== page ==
You're probably right about how the Orientalist Yellow Peril BS was pushed so hard in WW2.

Mr. Fall Down Terror posted:

Devorum upthread mentioning savo island and the vincennes - this was an example of american complacency leading to the japanese navy utterly pantsing the american navy, and multiple ships like the vincennes got beaten to pieces for it with extreme loss of life

Absolutely. As much as my grandfather hated the Japanese, he blamed complacent officers for allowing what happened to happen. There was nearly the same amount of ire when he talked about scout aircraft not being sent up because the OIC of their group decided it was impossible for the Japanese navy to be anywhere nearby.

Devorum fucked around with this message at 20:23 on Jun 17, 2021

Devorum
Jul 30, 2005



GoutPatrol posted:

3. Danny being played by Danny Strong, known mostly for being Jonathan on Buffy. In a couple yeara he would be a multi-Emmy winner, and now he's one of the more powerful people in Hollywood.

This is Doyle McMaster erasure and I won't stand for it.

Devorum
Jul 30, 2005



I read it as Don just outright lying. He has experience with blackout drunks from his father, so he could recognize how far gone Roger was. It was still a gamble, but one he probably felt confident he could win.

Devorum
Jul 30, 2005



Jerusalem posted:

why the hell do they want to associate Mountain Dew with hillbillies?

Assuming this wasn't a joke question, "mountain dew" was slang for moonshine and/or scotch whiskey (originally Scotch, but the Scots brought the term to Appalachia where it was applied to moonshine) and the soda was invented as a mixer for whiskey.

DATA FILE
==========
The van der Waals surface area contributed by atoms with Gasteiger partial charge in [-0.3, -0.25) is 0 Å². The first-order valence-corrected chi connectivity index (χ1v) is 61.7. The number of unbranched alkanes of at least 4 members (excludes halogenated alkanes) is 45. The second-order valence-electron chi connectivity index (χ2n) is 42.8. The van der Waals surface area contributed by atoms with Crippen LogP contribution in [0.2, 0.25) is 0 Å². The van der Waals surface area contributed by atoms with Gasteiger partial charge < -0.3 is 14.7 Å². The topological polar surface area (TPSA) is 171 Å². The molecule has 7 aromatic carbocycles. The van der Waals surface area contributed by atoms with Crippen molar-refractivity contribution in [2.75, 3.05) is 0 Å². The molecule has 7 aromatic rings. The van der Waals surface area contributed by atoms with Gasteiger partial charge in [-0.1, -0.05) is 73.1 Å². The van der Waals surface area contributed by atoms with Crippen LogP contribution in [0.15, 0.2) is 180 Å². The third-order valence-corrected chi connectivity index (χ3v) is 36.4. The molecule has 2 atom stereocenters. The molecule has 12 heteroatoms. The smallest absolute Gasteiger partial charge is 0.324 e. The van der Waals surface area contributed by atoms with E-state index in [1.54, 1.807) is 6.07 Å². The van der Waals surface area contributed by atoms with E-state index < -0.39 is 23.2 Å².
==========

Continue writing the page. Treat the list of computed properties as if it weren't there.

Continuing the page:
The original mascot was "Willy the Hillbilly".

Devorum
Jul 30, 2005



Jerusalem posted:

Nope, but I also very rarely drink Mountain Dew :shrug:

On a slight tangent, does anybody else get weirded out by the beer cans of that period having a pull tab that just comes right off?

I'm from relatively near where it was invented. Like, my grandpa's cousin knew the brothers or something like that.

As for the tabs...I prefer them. A lot of the rest of the world still uses them.


GoutPatrol posted:

Cheers to the art department for figuring out how to make old cans.

They may have just ordered them from overseas plants and painted them.

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Devorum
Jul 30, 2005



Xealot posted:


A weird aside: I’ve been watching a lot of old Twilight Zone episodes recently, and the ages of characters are constantly throwing me. “Meet [such-and-such], age 36,” and they look like they’re pushing 50. I’m in my 30’s, and the characters who look close to my age are supposed to be 25. Part of that’s casting, but a lot of it has to be people in 1960 aging like complete poo poo.

I had this experience recently with Andrew Giuliani. He said he was 35 in an interview and I nearly did a spit-take because he looks like a 50 year old Will Ferrell impersonator.

I had to look it up...and damned if he isn't 35.